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The Role of Information Innovation and Competition

Akcigit, Ufuk; Liu, Qingmin

Innovation is typically a trial-and-error process. While some research paths lead to the innovation sought, others result in dead ends. Because firms benefit from their competitors working in the wrong direction, they do not reveal their dead-end findings. Time and resources are wasted on projects that other firms have already found to be fruitless. This is a major problem, particularly in industries that rely heavily on trial-and-error research. We offer a simple model with two firms and two research lines to study this prevalent problem. We characterize the equilibrium in a decentralized environment that necessarily entails significant efficiency losses due to wasteful dead-end replication and a flight to safety--an early abandonment of the risky project. We show that different types of firms follow different innovation strategies and create different kinds of welfare losses. In an extension of the core model, we also study a centralized mechanism whereby firms are incentivized to disclose their actions and share their private information in a timely manner.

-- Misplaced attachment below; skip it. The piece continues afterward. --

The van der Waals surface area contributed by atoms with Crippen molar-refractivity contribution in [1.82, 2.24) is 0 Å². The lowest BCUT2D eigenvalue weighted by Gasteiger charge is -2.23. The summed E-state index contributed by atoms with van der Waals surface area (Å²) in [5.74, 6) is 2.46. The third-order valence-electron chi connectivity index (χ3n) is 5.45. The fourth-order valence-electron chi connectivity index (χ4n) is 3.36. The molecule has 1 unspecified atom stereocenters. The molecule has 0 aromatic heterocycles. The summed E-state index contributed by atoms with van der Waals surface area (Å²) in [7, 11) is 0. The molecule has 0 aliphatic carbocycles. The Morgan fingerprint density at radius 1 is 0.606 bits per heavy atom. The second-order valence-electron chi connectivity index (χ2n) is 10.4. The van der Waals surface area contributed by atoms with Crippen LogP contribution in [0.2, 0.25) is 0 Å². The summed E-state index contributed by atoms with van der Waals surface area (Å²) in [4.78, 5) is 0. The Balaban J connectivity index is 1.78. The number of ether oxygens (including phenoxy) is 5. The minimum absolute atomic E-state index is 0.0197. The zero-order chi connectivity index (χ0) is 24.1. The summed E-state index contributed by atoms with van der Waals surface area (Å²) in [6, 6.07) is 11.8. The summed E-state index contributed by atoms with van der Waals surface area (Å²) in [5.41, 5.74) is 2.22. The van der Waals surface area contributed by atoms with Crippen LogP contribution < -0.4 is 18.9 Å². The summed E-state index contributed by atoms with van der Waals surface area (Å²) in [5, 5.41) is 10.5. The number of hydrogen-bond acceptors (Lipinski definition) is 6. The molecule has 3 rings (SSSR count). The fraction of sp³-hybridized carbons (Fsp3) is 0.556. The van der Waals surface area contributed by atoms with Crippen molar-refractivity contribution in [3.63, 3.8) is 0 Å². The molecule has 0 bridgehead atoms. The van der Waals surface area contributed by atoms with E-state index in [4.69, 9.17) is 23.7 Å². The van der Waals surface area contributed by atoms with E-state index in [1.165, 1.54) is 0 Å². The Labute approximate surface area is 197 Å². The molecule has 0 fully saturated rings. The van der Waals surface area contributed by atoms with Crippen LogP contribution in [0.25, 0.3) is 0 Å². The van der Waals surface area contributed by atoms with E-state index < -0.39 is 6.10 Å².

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Academic Units
Economics
Publisher
Department of Economics, Columbia University
Series
Department of Economics Discussion Papers, 1213-28
Published Here
July 1, 2013
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